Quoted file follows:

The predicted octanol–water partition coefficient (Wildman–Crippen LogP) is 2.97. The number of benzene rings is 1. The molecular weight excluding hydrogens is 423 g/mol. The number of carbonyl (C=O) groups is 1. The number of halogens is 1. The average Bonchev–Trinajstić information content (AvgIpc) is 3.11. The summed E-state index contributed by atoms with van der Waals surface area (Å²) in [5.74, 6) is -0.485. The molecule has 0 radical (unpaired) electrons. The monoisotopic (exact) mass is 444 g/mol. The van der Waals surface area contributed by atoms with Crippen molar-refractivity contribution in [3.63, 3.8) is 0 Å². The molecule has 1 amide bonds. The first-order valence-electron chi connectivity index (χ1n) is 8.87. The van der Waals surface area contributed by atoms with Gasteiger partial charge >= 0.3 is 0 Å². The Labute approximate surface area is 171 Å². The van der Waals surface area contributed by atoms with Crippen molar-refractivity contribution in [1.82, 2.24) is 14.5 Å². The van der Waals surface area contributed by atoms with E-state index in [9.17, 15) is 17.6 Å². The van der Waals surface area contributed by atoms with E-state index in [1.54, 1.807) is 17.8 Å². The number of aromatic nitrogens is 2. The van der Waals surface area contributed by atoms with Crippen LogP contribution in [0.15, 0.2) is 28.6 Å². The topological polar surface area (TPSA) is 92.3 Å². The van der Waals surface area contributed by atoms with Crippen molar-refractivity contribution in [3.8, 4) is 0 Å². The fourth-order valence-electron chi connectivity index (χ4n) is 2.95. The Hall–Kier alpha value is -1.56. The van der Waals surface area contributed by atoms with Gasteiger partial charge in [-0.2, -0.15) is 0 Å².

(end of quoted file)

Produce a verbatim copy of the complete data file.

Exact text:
The predicted octanol–water partition coefficient (Wildman–Crippen LogP) is 2.97. The number of benzene rings is 1. The molecular weight excluding hydrogens is 423 g/mol. The number of carbonyl (C=O) groups is 1. The number of halogens is 1. The average Bonchev–Trinajstić information content (AvgIpc) is 3.11. The summed E-state index contributed by atoms with van der Waals surface area (Å²) in [5.74, 6) is -0.485. The molecule has 0 radical (unpaired) electrons. The monoisotopic (exact) mass is 444 g/mol. The van der Waals surface area contributed by atoms with Crippen molar-refractivity contribution in [3.63, 3.8) is 0 Å². The molecule has 1 amide bonds. The first-order valence-electron chi connectivity index (χ1n) is 8.87. The van der Waals surface area contributed by atoms with Gasteiger partial charge >= 0.3 is 0 Å². The Labute approximate surface area is 171 Å². The van der Waals surface area contributed by atoms with Crippen molar-refractivity contribution in [1.82, 2.24) is 14.5 Å². The van der Waals surface area contributed by atoms with E-state index in [9.17, 15) is 17.6 Å². The van der Waals surface area contributed by atoms with E-state index in [1.54, 1.807) is 17.8 Å². The number of aromatic nitrogens is 2. The van der Waals surface area contributed by atoms with Crippen LogP contribution in [0.15, 0.2) is 28.6 Å². The topological polar surface area (TPSA) is 92.3 Å². The van der Waals surface area contributed by atoms with Crippen molar-refractivity contribution in [3.8, 4) is 0 Å². The fourth-order valence-electron chi connectivity index (χ4n) is 2.95. The Hall–Kier alpha value is -1.56. The van der Waals surface area contributed by atoms with Gasteiger partial charge in [-0.2, -0.15) is 0 Å².